In third place and claiming a $900 prize was Connections home school student Anna DeVolld. Anna will be visiting local Chamber of Commerce and Rotary Club meetings to share information about the role of pollinators in our ecosystem. As part of her presentation, Anna shared a ‘Pollinator Pack’ she has developed; a cluster of plants which support pollinators like bees and bats. These packs of plants will also be distributed to Chamber of Commerce and Rotary Club members, “I’m also giving educational programs about pollinators to increase awareness of how important they are to our community, our salmon runs and food production. I’ll be using my prize money to fund my pollinator packets. I learned a lot of my computer skills because of my CFK idea,” said 13-year-old DeVolld.
Taking fourth place honors and $750 was Homer High student Vianne Sarber. Vianne used her incredible skills in art and graphic design to create a children’s storybook titled ‘Sophie Saves the Sea.’ Vianne plans to publish the book through Kindle. “I’m incredible grateful to Mr. Stineff for assigning CFK to me. I allows me to learn and use my skills to make a difference,” said Sarber.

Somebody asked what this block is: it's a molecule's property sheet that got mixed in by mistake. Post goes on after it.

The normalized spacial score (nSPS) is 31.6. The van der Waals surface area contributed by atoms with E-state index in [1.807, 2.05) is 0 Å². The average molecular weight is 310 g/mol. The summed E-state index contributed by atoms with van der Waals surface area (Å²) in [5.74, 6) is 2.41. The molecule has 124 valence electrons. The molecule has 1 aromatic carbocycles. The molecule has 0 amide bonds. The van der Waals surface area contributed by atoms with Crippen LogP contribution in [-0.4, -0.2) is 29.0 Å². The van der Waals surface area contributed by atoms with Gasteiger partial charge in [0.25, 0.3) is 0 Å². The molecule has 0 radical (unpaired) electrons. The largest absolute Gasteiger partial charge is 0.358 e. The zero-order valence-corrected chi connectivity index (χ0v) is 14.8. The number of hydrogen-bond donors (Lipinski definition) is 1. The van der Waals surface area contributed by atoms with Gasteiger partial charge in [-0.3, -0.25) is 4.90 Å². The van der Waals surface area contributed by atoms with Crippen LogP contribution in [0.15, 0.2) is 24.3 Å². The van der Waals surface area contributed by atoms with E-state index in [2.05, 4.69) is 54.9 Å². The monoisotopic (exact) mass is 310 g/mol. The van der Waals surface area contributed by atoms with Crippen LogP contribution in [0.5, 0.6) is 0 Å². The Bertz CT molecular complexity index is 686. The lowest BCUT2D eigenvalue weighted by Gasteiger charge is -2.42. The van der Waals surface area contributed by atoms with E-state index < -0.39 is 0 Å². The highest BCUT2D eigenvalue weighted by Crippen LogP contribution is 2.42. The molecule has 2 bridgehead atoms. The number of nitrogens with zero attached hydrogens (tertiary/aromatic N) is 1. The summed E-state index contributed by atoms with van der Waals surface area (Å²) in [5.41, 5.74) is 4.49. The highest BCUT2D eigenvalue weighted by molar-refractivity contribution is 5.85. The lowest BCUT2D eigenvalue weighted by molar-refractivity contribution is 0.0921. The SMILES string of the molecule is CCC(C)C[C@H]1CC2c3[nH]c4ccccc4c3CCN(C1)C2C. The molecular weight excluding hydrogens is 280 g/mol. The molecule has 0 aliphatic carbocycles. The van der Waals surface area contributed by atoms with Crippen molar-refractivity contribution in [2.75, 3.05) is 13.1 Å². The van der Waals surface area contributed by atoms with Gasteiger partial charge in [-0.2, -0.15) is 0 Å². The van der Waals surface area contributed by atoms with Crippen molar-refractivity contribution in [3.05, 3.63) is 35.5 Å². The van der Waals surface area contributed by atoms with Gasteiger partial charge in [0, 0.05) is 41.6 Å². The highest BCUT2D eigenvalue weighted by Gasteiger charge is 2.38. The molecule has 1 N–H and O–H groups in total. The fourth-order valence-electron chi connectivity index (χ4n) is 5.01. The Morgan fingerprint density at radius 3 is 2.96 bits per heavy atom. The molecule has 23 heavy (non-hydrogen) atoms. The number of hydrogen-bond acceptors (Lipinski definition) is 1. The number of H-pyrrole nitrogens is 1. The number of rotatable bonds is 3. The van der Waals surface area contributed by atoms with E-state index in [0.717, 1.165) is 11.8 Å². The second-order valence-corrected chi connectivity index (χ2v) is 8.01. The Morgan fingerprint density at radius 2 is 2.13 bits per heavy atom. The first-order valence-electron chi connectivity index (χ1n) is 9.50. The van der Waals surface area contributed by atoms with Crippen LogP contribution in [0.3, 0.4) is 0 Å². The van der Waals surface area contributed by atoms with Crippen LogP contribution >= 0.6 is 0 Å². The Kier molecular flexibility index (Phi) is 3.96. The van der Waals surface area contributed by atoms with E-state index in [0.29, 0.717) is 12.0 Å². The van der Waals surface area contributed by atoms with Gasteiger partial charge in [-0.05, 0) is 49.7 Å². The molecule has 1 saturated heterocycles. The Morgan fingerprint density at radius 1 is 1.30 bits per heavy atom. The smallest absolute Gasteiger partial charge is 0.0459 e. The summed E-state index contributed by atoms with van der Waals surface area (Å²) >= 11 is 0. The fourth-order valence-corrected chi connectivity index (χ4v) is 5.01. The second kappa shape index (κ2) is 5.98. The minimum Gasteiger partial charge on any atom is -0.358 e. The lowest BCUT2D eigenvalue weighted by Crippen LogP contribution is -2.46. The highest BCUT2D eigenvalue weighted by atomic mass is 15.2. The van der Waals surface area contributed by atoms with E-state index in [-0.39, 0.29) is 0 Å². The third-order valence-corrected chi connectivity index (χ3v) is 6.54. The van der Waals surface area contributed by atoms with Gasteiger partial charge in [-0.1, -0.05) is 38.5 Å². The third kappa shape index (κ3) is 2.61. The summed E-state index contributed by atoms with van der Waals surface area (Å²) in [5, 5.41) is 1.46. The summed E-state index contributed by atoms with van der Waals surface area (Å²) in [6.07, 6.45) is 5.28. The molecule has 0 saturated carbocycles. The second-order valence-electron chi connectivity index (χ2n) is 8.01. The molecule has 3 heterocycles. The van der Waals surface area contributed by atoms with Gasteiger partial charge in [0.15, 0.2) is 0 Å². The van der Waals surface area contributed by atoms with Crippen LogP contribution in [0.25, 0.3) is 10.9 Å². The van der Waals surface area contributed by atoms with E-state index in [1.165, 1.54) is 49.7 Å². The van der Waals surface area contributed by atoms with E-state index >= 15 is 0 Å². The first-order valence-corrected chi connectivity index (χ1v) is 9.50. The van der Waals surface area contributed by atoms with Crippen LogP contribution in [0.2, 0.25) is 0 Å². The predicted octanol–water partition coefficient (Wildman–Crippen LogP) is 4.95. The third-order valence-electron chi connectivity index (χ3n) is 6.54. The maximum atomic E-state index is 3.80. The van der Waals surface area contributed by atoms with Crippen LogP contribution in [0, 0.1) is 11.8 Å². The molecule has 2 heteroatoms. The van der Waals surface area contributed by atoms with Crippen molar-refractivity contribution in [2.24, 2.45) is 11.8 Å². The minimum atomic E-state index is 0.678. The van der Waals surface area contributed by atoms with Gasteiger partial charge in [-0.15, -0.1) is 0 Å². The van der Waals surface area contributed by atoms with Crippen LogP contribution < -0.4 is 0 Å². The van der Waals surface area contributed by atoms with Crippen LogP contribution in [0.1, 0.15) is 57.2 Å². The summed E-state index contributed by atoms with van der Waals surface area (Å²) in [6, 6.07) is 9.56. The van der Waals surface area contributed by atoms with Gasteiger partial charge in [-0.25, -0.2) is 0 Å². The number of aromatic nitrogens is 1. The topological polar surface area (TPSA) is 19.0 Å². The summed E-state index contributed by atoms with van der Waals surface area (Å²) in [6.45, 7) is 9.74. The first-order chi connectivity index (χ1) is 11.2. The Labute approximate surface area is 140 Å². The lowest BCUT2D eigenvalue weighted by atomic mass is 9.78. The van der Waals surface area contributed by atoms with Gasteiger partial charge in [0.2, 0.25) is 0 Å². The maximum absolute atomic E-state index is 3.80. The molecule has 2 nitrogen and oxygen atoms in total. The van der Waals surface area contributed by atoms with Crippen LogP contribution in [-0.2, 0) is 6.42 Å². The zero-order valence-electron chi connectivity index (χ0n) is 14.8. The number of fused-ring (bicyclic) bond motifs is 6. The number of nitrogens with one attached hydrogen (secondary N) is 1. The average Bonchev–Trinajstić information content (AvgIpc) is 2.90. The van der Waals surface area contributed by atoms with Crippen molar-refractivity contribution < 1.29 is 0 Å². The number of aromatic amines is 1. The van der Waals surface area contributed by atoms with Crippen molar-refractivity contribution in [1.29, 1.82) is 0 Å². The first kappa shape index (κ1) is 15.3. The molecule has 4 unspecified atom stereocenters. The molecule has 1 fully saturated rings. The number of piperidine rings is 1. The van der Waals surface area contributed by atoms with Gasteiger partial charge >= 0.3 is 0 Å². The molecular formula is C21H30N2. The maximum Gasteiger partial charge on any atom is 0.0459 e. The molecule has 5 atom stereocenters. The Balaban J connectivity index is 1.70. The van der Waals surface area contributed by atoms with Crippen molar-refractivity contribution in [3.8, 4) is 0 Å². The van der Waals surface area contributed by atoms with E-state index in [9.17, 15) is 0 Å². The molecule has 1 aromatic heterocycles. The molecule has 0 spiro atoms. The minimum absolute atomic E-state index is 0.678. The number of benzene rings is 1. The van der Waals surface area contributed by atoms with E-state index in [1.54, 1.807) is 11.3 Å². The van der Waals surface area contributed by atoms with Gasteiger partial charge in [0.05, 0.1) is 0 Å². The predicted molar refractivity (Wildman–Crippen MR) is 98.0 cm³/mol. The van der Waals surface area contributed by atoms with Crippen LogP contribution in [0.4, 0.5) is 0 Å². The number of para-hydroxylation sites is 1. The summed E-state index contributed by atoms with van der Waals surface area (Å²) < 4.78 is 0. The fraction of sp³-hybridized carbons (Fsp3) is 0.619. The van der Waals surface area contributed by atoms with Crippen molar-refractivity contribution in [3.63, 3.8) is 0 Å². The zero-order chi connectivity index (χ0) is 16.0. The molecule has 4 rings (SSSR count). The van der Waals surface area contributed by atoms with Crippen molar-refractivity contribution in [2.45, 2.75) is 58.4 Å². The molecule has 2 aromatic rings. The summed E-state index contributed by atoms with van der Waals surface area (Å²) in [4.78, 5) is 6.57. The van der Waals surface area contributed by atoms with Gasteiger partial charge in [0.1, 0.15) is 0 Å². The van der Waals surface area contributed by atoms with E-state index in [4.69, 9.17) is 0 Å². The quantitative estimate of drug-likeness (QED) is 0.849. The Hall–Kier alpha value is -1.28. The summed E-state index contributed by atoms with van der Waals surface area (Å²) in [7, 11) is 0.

With a catchy (and original) rap, Jacob Topp took 5th place with his rap to remind people about ‘Nice Ice Safety.’ The rap, set to Vanilla Ice’s ‘Ice, Ice Baby,’ is designed to be played over the radio and promote a Facebook page with regular ice safety updates.
The team of Landon Vyhmeister and Josiah Nunn won 6th place and a $550 prize with a video game they developed. The project, titled ‘R.I.S.E. U.P.’, challenges students at different age levels to survive various natural disasters. The boys are working to have their game included in school curriculum.